About a year and a half after my first race, I was coming home from a long road trip one day when my knee began to hurt. Not just a passing ache, but a real and deep pain. I ended up at an orthopedist, who told me running was destroying my knees. I didn’t necessarily buy that, but my life was changing at that point, and races were becoming less appealing (and more expensive!). I did my last Disney race that fall and could barely walk afterwards–so I decided my short and illustrious running career was over.

Since then, after a long hiatus, I’ve slowly returned to running. I’ve done some 5Ks with my kids, and earlier this year, I did the Princess 5K with my girls and my sister-in-law and niece. It was fun to be back there, and I actually got my best time ever in a 5K. I don’t need to do half-marathons anymore; I’m perfectly happy to perfect the art of the 5K.

Next Sunday, I’m doing another 5K, and this one I’m counting as the Jasinda challenge race. And I can’t wait! (See the report next Wednesday, or follow me on Facebook and Instagram for more instant news.)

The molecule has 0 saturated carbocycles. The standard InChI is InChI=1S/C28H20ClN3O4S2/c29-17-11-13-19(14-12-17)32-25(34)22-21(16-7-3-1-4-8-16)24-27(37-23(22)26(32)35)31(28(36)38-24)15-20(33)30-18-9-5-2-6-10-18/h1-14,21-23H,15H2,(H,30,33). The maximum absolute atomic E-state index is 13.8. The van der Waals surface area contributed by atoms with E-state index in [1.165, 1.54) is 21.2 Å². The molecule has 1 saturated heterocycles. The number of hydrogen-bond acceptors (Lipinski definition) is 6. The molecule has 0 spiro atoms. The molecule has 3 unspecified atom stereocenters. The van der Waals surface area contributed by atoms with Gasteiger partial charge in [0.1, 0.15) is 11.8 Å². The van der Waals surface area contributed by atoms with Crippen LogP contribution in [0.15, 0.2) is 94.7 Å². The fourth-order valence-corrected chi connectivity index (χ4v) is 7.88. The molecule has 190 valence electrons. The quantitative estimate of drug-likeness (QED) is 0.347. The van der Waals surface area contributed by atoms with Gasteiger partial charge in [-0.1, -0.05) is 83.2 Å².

I’m going to be chronicling my journey over these next eight weeks right here, every Wednesday. We’ll call it Wilder Way Wednesday! I’d love to hear if you’re participating, too, and how you’re doing. We’re in this together, right? I’ll be there for you. And I’d love your encouragement!

I’m reading Big Girls Do It Running by Jasinda Wilder

I’ve been posting quite a bit lately about a book I’m reading. It’s called Big Girls Do It Running by Jasinda Wilder, and it’s created a pretty big buzz in the indie community. Jasinda has changed her lifestyle and possibly changed her family’s life.

The book is great, and I’ve enjoyed it. Jasinda tells her story honestly and openly, and she shares what has worked for her, for her family and for her beta team of the Wilder Way. There’s a story, an explanation, a plan and recipes. It’s well-laid out and easy to understand and follow!

But I have had a few people message me and say, “Uhhh . . . why are you reading this book? You’re not heavy. You don’t need to lose weight!” While I appreciate the sentiment, I think this misses the point.  And it’s made me think about my own journey.

(This is long. Sorry, but I’m a storyteller, and this is part of my story.)

Food has never been important to me. I was a picky eater as a kid, and it didn’t improve much as I got older. My mom, a true housewife of the 1970’s, had embraced the convenience food culture, and we rarely saw food that wasn’t pre-packaged or canned or frozen. If it could be made in the microwave, so much the better. I survived on peanut butter and Pop Tarts, mostly, until I went to college, at which point I began to expand my palate. A bit.